Coastal walks to invigorate and inspire

A walk by the sea hasn’t been banned yet, so take advantage while you can. Chris Carter reports.

Older adults who take regular “awe walks” experience positive emotions, such as compassion, admiration and humility, and a decrease in negative emotions such as loneliness, according to new paper in the American Psychological Association’s journal Emotion. “And who doesn’t need a dose of that in 2020?” says Madeleine Howell in The Daily Telegraph. “These are all emotions which help ­people to relate and connect to others,” Virginia Sturm, the neuropsychologist who led the study, tells Howell. “When people experience awe, they feel smaller in relation to the world around them.”

With that in mind, Howell headed to Birling Gap in East Sussex. “Beautiful, isn’t it?” a man at his easel painting the white cliffs remarked. “It was an auspicious start to my awe walk from the Birling Gap café along the South Downs Way towards Cuckmere Haven… Our immediate reward was expansive views of the ‘sisters’: named by sailors who looked out for them on stormy seas.” Descending the steps to the beach to admire the wind-sculpted geology up close, “we found ourselves suitably awed by the pure chalk formed more than 80 million years ago, the shiny black flint run through with quartz… As promised, our fears of the pandemic felt liberatingly lifted in this wide open setting.” From here, you can wend your way to Seven Sisters Country Park or take the “leafy circular route” via Friston Forest.

Fresh air and exercise

Saltburn Pier

Saltburn: one of Britain’s most northerly piers © Alamy

Walking has become a “hugely popular way to pass the time during both lockdowns… [since] it’s vital to get fresh air and exercise”, says Harriet Mallinson in the Daily Express. The 5.2-mile coastal walk from Redcar to Saltburn, North Yorkshire, takes in a “glorious stretch” of England's Coastal Path “with sights aplenty along the way”. Look out for the “impressive” stone-built Cliff House. It was constructed in the 1800s as a holiday residence for the Pease family of prominent industrials in the North East. “Walkers will also pass Saltburn, a town with a rich heritage based on the vision of Henry Pease to create a Victorian seaside resort.” Then follow the promenade to one of Britain’s most northerly piers.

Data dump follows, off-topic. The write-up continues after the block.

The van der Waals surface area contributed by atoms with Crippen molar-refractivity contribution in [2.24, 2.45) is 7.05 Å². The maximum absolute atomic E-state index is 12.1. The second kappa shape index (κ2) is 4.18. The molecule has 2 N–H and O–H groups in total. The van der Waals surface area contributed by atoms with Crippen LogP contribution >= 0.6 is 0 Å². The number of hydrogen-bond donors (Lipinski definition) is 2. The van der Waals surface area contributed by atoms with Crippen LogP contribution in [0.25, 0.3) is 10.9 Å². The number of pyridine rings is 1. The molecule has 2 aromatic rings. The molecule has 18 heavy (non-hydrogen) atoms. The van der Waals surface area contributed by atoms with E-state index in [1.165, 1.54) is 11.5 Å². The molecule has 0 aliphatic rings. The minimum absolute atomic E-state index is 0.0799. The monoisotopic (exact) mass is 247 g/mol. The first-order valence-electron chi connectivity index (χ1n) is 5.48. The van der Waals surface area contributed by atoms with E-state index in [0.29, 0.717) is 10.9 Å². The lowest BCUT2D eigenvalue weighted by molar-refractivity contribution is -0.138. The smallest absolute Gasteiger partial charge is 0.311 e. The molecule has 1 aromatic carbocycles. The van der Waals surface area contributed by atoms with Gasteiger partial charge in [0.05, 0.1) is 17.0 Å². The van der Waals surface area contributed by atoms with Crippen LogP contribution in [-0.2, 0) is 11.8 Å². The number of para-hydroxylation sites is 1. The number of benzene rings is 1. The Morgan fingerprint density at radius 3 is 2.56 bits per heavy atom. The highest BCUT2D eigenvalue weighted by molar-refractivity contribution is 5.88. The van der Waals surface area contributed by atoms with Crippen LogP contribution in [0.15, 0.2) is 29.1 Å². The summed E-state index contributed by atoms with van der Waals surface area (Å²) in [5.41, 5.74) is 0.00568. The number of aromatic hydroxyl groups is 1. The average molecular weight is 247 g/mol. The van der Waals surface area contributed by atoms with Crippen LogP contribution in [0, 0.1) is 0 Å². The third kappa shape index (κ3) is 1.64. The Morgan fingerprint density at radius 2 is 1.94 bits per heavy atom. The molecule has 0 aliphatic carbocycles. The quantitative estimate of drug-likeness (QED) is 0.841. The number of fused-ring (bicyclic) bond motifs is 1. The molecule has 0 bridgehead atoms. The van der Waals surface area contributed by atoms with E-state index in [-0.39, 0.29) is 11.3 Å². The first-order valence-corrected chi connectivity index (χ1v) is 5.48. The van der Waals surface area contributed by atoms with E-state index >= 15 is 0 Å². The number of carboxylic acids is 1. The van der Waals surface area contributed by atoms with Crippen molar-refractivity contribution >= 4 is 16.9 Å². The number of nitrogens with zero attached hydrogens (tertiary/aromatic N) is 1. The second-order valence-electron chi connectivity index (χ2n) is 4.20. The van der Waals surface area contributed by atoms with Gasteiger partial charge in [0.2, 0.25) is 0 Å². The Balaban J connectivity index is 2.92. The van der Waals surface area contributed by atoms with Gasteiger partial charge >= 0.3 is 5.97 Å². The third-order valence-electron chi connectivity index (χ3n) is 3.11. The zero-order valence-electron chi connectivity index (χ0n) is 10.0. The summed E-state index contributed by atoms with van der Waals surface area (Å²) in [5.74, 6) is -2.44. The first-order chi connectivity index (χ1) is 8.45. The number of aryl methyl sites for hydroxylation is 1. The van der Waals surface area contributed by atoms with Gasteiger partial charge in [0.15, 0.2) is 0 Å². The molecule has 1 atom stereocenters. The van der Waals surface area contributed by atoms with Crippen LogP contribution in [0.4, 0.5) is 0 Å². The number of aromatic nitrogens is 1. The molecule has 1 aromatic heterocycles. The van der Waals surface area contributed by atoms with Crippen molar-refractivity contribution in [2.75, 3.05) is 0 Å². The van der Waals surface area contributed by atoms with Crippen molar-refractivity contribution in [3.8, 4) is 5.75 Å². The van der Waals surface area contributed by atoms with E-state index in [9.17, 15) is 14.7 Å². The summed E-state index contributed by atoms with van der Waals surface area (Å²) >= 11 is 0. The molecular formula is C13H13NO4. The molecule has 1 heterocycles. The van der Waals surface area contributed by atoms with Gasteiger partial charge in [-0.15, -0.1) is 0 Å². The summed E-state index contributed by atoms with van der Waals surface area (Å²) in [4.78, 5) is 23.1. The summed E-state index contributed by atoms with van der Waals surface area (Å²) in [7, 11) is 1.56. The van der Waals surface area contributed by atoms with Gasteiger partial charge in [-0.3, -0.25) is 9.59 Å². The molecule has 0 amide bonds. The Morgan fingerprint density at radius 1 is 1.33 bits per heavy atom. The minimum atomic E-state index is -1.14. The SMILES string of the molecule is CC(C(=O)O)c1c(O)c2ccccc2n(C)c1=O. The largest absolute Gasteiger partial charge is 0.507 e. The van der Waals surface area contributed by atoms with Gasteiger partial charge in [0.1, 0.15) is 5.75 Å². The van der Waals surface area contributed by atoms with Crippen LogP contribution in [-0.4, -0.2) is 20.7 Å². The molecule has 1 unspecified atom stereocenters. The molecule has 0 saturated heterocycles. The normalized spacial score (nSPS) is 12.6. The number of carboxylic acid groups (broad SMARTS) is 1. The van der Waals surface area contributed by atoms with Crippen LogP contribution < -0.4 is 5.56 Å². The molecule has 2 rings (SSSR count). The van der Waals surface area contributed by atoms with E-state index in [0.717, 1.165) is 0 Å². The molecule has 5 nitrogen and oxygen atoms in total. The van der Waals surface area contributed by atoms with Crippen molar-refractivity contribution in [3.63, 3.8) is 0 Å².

A walk to fire the imagination

Dunure Castle

Dunure Castle © Getty Images

“Setting off south along the Ayrshire Coastal Path, we passed the jagged ruin of Dunure Castle,” says Christopher Somerville in The Times. The path dipped and rose with the undulation of the cliffs. “Across the water lay a long green bar of land, the Isle of Arran, with its mountainous head in the clouds, and away in the southwest the 1,000ft volcanic plug of Ailsa Craig rose abruptly on the horizon like an island in a Japanese painting.” The path zigzagged down to run along the shore: “a strand of dark pink sand spattered with beautifully multicoloured pebbles”. Ahead loomed Culzean Castle. Through its wooded grounds, “another curve of tide-ribbed sand led us into the harbour town of Maidens, as sun shafts pierced the clouds and crowned distant Ailsa Craig with dramatic evening light.”

The French art of sea-wading

Why walk alongside the water when you can walk through it? Longe-côte, or sea-wading, is a relatively new “bonkers activity” that has become popular in the north of France, says Rachel Ifans in The Independent. The idea is to walk in the sea, dressed in bobble hats and wetsuits, as part of a group, with the water up to your chest, wading in single file. People take it in turns at the front, “so that everyone gets the benefit of the full resistance from the water”. The benefits are said to include lower blood pressure and boosted immunity. It is, as one practitioner puts it, “so invigorating”. Cornwall’s Longe-Cote UK, the only club in Britain, meets from March to December. “So it was that I found myself on Gyllyngvase beach in Falmouth on a sunny Sunday morning in mid-October, with two foolhardy friends also in search of a Covid-proof high and dressed in wetsuits and woollies,” says Ifans. “It feels good to be a longecotienne – in fact, I’d go so far as to say it’s the most joie-de-vivre you’ll find on British shores right now.”

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